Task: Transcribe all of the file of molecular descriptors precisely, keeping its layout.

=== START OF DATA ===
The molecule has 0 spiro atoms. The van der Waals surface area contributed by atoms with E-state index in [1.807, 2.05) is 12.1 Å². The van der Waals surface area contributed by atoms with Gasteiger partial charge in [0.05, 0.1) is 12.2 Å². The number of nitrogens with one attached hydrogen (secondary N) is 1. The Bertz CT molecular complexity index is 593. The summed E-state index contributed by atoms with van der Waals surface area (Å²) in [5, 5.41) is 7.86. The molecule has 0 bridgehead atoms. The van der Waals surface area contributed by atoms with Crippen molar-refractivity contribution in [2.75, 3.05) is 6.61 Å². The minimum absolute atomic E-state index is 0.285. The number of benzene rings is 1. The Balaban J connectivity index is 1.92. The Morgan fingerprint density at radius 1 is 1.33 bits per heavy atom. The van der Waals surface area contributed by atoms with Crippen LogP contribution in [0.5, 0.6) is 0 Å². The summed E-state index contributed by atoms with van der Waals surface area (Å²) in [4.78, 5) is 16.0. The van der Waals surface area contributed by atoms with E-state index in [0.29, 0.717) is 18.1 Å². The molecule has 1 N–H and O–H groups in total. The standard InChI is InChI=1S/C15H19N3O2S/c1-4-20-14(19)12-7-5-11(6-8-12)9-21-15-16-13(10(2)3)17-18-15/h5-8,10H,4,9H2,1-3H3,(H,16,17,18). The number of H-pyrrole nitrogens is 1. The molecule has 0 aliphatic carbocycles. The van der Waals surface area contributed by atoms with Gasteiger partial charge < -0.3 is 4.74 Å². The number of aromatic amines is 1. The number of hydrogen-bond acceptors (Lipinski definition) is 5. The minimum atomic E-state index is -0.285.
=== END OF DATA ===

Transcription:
The molecule has 0 spiro atoms. The van der Waals surface area contributed by atoms with E-state index in [1.807, 2.05) is 12.1 Å². The van der Waals surface area contributed by atoms with Gasteiger partial charge in [0.05, 0.1) is 12.2 Å². The number of nitrogens with one attached hydrogen (secondary N) is 1. The Bertz CT molecular complexity index is 593. The summed E-state index contributed by atoms with van der Waals surface area (Å²) in [5, 5.41) is 7.86. The molecule has 0 bridgehead atoms. The van der Waals surface area contributed by atoms with Crippen molar-refractivity contribution in [2.75, 3.05) is 6.61 Å². The minimum absolute atomic E-state index is 0.285. The number of benzene rings is 1. The Balaban J connectivity index is 1.92. The Morgan fingerprint density at radius 1 is 1.33 bits per heavy atom. The van der Waals surface area contributed by atoms with Crippen LogP contribution in [0.5, 0.6) is 0 Å². The summed E-state index contributed by atoms with van der Waals surface area (Å²) in [4.78, 5) is 16.0. The van der Waals surface area contributed by atoms with E-state index in [0.29, 0.717) is 18.1 Å². The molecule has 1 N–H and O–H groups in total. The standard InChI is InChI=1S/C15H19N3O2S/c1-4-20-14(19)12-7-5-11(6-8-12)9-21-15-16-13(10(2)3)17-18-15/h5-8,10H,4,9H2,1-3H3,(H,16,17,18). The number of H-pyrrole nitrogens is 1. The molecule has 0 aliphatic carbocycles. The van der Waals surface area contributed by atoms with Gasteiger partial charge < -0.3 is 4.74 Å². The number of aromatic amines is 1. The number of hydrogen-bond acceptors (Lipinski definition) is 5. The minimum atomic E-state index is -0.285.